Music as an Experience: The Invention of Album Art

A collection of Alex Steinweiss album covers. Steinweiss was inspired by the graphic style of Soviet poster art.

A collection of Alex Steinweiss album covers. Steinweiss was inspired by the graphic style of Soviet poster art.

Have you ever admired the image on an album cover? Music didn't always look this beautiful.

In 1934, executives at one of the biggest and most successful record companies in the nation, Columbia Records, faced a vexing problem. The 78 rpm records of the time were being inadvertently scratched and damaged by the coarse kraft paper in which they were packaged. For the execs at Columbia, this was a bothersome technical issue. But Alex Steinweiss, the 23-year-old advertising designer they asked to solve the problem, saw something else.

The plain brown paper wrappers of the day had either stark black serif type with the name of the music or, if they had designs, they were unrelated to the actual music or the artist performing it. Here is what they looked like:

Big record companies put their music in sleeves with elaborate designs and advertisements.

Big record companies put their music in sleeves with elaborate designs and advertisements.

Columbia had asked Alex Steinweiss to come up with a better wrapping paper. He did, but he also did much, much more. Instead of simply figuring out a way to avoid scratched discs, he saw an opportunity to use the packaging for a larger purpose.

"I love music so much, and I had such ambition that I was willing to go way beyond what they hell they paid me for. I wanted people to look at the artwork and hear the music," he later remembered.

So Steinweiss created new record packaging, with hand-drawn typography, metaphorical illustrations, and eye-popping color that no one had ever seen before. Customers fell in love with the images and Columbia record sales increased by 800 per cent. Steinweiss had invented the modern-day album cover. And, of course, had also alleviated the issue of scratching records.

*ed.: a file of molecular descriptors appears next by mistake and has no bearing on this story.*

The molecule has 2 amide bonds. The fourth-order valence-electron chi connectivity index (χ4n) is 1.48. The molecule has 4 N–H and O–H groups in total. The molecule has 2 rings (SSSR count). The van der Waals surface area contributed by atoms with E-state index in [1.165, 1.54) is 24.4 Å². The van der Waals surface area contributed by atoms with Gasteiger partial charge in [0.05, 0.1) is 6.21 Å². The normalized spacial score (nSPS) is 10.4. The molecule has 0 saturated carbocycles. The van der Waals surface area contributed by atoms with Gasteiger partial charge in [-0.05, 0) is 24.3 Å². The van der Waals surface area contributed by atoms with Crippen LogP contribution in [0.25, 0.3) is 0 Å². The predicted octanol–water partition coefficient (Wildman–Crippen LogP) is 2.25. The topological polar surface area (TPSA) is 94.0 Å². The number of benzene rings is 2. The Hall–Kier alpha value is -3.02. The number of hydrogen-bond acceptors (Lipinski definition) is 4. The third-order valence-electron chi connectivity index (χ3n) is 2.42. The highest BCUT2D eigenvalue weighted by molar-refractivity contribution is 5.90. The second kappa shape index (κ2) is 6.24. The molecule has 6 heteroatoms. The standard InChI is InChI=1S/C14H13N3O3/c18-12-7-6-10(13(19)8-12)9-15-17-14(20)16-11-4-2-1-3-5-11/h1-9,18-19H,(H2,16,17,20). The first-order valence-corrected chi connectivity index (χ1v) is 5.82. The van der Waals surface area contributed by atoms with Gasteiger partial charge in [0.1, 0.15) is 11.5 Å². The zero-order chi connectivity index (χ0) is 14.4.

I learned about Steinweiss recently, while viewing some of  his work at a gallery show celebrating his achievements during AIGA Design Week in D.C. I was inspired. I thought about what Steinweiss had done and what it can teach us today. How can we use that same kind of thinking to reframe today’s business challenges to go above and beyond?

  1. Age is just a number. Steinweiss’ age resonated with me. As a 23-year-old myself, I'm grateful that younger team members are granted a chance to shine. Peer Insight’s culture of radical openness and play pushes me to reach my potential.
  2. The visual communicates at a deeper level than the verbal. As a visual designer also trained in ethnographic fieldwork, I am keen to understand how people create meaning from their environment. Steinweiss wanted people to experience the music with all of their senses. Although his graphical style is no longer relevant in the modern era of rock music, his hunch about the importance of aesthetically-pleasing album covers inspired generations of designers to create extraordinary art. If you want to see 35 beautiful modern album covers, check out this Smashing Magazine article.
  3. Permission to stretch boundaries. Columbia saw Steinweiss' talents and trusted him when he went beyond his original assignment. I feel lucky that our clients trust us to co-create with them and try to reach the kind of breakthroughs that can come only from discovering unarticulated emotional needs.

Be inspired by Steinweiss's story here. What's your story? Have you ever been passionate enough about something to execute regardless of the constraints?